The Guardian give their own view:
Multimillion-pound villas have been squeezed together "like Coronation Street", air-conditioning bills are hitting £800 a month and persistent snags have led some to joke it is more "eighth blunder" than "eighth wonder".
Pitfalls in paradise: why Palm Jumeirah is struggling to live up to the hype
Posted by grapeshisha at 7:49 PM
Over the last few years, there has been much discussion about changing this structure. Indeed, there have been many who now find it too expensive to set up in the "free zones" some of which which neither have the space or capability to deal with such companies, even though these continue to open up all the time all over the UAE. Some have been holding out for the new law believing it will offer 100% ownership of companies.
The reason why this has taken so long to come to fruition is that many believe that opening up too quickly will be for those with local businesses. However, by the end of the year, according to the Economy Minister, Sultan Al Mansouri, a new companies law will be in place. Will it offer 100%? Yes and no. It is likely that 100% ownership will be offered in sectors that benefit growth of the UAE and local economy. Where this is not the case, it will probably increase somewhat to a ceiling level of 70-75% or in other cases remain at the 49% law.
The Companies Law 1984 needs to be updated for a changing modern business climate, and we will find that it will tackle more than just foreign ownership.There will be coverage of corporate governance as well as public offerings - allowing firms to retain control of their company and float less than 55% of their equity of the stock exchanges.
The change in foreign ownership will be a big step in realising Dubai and the Abu Dhabi's plans for the future. It will be interesting to view how far that goes.
Posted by grapeshisha at 5:22 PM
Her open debate on youtube is remarkable.
Aside, here is something on women doing business in Dubai
Posted by grapeshisha at 4:57 PM
Blogging is not an alternative to the established media and needs to be treated with a measure of skepticism. Who is the blogger? What qualifications do they have to blog? Who is checking their facts?
Peter J Cooper - Arabian Money
Posted by grapeshisha at 4:49 PM
Posted by grapeshisha at 4:04 PM
How to buy gold in Dubai
Posted by grapeshisha at 2:59 PM
Here is a selection of the best Arabic literature that is currently doing well, or soon to do well. Although this category of best current Arabic literature is a little tenuous and are not necessarily written in Arabic before they are translated, they fall into the category, because the West puts them in that category! These books are considered to be some of the best around (by some!) and probably worth a little time if you are intersted in experimenting with literature from the Middle East. Some are old, some are new, but all worth a read:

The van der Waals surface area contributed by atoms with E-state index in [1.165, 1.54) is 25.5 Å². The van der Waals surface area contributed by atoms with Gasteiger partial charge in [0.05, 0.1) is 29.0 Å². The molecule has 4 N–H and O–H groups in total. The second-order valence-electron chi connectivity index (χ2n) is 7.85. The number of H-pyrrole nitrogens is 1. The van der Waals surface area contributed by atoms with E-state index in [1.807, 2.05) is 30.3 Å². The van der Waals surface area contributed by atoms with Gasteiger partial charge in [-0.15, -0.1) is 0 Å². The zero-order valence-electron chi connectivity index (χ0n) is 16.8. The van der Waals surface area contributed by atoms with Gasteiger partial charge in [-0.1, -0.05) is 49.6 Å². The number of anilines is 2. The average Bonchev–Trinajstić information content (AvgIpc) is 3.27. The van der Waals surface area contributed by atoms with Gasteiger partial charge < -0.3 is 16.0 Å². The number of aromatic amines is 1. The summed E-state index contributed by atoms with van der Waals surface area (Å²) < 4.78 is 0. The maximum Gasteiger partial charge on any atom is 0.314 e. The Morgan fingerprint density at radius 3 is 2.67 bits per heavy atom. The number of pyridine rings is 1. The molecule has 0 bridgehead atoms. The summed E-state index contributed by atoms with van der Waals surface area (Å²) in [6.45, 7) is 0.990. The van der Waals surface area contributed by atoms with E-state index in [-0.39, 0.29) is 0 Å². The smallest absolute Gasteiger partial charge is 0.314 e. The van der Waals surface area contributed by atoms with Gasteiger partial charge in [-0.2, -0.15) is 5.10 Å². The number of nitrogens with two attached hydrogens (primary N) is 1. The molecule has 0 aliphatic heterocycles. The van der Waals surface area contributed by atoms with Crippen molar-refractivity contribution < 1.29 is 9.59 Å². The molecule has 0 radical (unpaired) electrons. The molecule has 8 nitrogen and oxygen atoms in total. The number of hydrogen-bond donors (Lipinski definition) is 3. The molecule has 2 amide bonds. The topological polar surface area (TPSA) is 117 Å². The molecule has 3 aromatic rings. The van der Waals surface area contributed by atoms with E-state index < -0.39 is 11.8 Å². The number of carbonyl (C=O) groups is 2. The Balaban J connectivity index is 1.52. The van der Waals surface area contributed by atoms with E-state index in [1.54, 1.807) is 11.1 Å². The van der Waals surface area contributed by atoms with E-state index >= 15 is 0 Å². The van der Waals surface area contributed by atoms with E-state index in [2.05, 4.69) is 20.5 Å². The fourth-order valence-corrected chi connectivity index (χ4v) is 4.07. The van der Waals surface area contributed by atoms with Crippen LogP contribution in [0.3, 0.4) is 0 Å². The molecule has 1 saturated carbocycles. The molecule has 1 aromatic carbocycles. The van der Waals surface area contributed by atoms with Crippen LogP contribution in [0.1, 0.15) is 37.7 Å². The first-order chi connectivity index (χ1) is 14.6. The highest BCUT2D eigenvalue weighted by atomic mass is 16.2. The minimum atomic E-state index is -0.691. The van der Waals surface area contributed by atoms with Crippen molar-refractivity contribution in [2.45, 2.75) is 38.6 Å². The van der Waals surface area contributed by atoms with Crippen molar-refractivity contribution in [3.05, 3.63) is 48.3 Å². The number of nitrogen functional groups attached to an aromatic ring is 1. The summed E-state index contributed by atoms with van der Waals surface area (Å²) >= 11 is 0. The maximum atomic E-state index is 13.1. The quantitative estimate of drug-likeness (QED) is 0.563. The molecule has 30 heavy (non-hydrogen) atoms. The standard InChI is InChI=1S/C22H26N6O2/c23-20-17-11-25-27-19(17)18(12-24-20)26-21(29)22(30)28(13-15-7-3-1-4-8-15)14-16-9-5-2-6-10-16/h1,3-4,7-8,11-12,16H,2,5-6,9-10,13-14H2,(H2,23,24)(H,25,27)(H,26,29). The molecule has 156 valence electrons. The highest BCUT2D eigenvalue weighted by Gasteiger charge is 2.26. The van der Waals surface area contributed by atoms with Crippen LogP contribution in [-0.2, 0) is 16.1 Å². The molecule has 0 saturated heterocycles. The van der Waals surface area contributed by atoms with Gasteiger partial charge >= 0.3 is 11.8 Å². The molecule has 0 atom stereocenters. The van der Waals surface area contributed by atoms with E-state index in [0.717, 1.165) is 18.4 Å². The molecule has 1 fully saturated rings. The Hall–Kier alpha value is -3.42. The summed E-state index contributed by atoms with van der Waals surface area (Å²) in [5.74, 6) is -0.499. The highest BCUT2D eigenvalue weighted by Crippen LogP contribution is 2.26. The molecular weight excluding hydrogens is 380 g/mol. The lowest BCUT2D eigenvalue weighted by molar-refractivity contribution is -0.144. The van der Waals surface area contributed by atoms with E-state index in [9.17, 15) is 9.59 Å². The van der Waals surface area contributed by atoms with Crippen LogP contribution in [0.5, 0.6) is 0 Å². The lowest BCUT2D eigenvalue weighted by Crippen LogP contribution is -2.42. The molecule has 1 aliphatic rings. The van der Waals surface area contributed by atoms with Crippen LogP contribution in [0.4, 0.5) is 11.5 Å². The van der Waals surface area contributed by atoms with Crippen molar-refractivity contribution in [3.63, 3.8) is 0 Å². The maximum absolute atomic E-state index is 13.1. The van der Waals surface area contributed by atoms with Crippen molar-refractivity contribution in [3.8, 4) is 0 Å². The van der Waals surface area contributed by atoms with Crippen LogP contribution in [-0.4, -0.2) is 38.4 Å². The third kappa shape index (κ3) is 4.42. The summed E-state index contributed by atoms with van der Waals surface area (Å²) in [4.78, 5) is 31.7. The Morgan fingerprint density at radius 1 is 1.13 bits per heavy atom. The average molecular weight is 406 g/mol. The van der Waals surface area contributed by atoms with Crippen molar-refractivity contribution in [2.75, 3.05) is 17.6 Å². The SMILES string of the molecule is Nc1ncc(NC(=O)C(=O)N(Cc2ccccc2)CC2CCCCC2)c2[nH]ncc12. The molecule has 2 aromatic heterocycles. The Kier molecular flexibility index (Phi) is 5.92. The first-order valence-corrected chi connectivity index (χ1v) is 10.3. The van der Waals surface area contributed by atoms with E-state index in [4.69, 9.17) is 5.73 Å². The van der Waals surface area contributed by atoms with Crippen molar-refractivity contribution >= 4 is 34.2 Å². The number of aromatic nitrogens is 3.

Rajaa Alsanea - Girls of Riyadh (Saudi)
Alaa al Aswany - The Yacoubian Building (Egypt)
Alaa al Aswany - Chicago (Egypt)
Jabbour Douaihy - June Rain (Lebanon)
Elias Farkouh - The Land of Purgatory (Jordan)
Khaled Hosseini - The Kite Runner (Afghanistan)
Khaled Hosseini - A thousand Splendid suns (Afghanistan)
Khaled Khalifa - In Praise of Hate (Syria)
Khaled Al Khamissi - Taxi (Saudi)
Ibrahim Al Kouni - A Call Not Too Far (Libya)
Elias Khoury - Gate of the Sun (Lebanon)
Naguib Mahfouz - Cairo Trilogy (Egypt)
Naguib Mahfouz - Chitchat on the Nile(Egypt)
Hisham Matar - In the Country of Men (Libya)
Mekkaoui Said - Swan Song (Egypt)
May Menassa - Walking in the Dust (Lebanon)
Ahlan Mosteghanemi - Memory in the Flesh (Algeria)
Khairy Shalaby - The Lodging House (Egypt)
Huda Al Shawa - Birds Journey to the Qaf Mountain (Kuwait)
Hanan al-Shaykh – Women of Sand and Myrrh (Lebanon)
Hanan Al Shaykh - Only in London (Lebanon)
Ahdaf Soueif – The Map of Love (Egypt)
Bahaa Taher - Love in Exile (Egypt)
Baha Taher - Sunset Oasis (Egypt)
Abdellah Taïa - The Salvation Army (Morocco)
Friendly Fire: Ten Tales of Today's Cairo (Egypt)
If you are looking at some place to start as a recommendation, I would recommend the Yacoubian Building as a good place. I'm sure Chicago, Al Aswany's next book will be amazong also. Enjoy.
Posted by grapeshisha at 2:40 PM
He said there had been an increase in the number of books published in the Arab world in recent years, with a new creativeness in literature, less censorship, and more translation abroad. "The number of books issued [in the Arab world] in the last five years was three times greater than the books issued in the previous 50 years. There is increased quality and diversity, especially in children's publishing."
So what this means is that the the Arabic book market is about to go crazy with a huge amount of books about to be published. Essentially this is the beginning of a growth curve. At the other end of the scale, democratizing of quality content is starting to take place with english publishing about to embrace a new proposition called authonomy. Although this will take years to come to the Arabic language (if at all), it's an interesting proposition to think that you can get your book noticed if it's good enough, without being judged by the middle men. Budding writers from all over the world can sign up at authonomy.com
Posted by grapeshisha at 3:44 AM
Airport Security, Customs Official: May I know your name?
Customs Official: May I know your name?
Customer: My name is Bat-man.
Customs Official: Trying to be funny?! What is your surname?
Customs Official arrests the guy.
Enjoy for what it is.
Posted by grapeshisha at 3:35 AM
Schools in Dubai and Abu Dhabi
Posted by grapeshisha at 3:23 AM
Posted by grapeshisha at 4:48 PM
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